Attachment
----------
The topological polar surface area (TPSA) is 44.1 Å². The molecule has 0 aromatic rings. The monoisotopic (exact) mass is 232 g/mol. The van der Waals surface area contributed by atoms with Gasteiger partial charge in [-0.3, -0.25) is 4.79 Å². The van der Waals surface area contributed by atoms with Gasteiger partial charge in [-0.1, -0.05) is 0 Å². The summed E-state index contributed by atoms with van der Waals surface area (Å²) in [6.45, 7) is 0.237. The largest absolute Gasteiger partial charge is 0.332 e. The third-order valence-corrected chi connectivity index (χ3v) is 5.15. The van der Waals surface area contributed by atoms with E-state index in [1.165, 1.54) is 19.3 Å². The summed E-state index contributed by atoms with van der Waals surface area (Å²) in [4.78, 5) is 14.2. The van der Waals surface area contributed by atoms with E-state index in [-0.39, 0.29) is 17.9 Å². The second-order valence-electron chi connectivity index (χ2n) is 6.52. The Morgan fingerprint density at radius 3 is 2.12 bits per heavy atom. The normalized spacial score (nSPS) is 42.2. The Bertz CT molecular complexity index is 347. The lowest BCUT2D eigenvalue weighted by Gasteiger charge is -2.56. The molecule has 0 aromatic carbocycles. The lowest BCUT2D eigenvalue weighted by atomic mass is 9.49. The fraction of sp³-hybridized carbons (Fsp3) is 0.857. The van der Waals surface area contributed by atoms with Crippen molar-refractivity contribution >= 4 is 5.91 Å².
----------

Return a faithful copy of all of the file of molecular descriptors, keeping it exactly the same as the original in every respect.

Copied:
The topological polar surface area (TPSA) is 44.1 Å². The molecule has 0 aromatic rings. The monoisotopic (exact) mass is 232 g/mol. The van der Waals surface area contributed by atoms with Gasteiger partial charge in [-0.3, -0.25) is 4.79 Å². The van der Waals surface area contributed by atoms with Gasteiger partial charge in [-0.1, -0.05) is 0 Å². The summed E-state index contributed by atoms with van der Waals surface area (Å²) in [6.45, 7) is 0.237. The largest absolute Gasteiger partial charge is 0.332 e. The third-order valence-corrected chi connectivity index (χ3v) is 5.15. The van der Waals surface area contributed by atoms with E-state index in [1.165, 1.54) is 19.3 Å². The summed E-state index contributed by atoms with van der Waals surface area (Å²) in [4.78, 5) is 14.2. The van der Waals surface area contributed by atoms with E-state index in [-0.39, 0.29) is 17.9 Å². The second-order valence-electron chi connectivity index (χ2n) is 6.52. The Morgan fingerprint density at radius 3 is 2.12 bits per heavy atom. The normalized spacial score (nSPS) is 42.2. The Bertz CT molecular complexity index is 347. The lowest BCUT2D eigenvalue weighted by Gasteiger charge is -2.56. The molecule has 0 aromatic carbocycles. The lowest BCUT2D eigenvalue weighted by atomic mass is 9.49. The fraction of sp³-hybridized carbons (Fsp3) is 0.857. The van der Waals surface area contributed by atoms with Crippen molar-refractivity contribution >= 4 is 5.91 Å².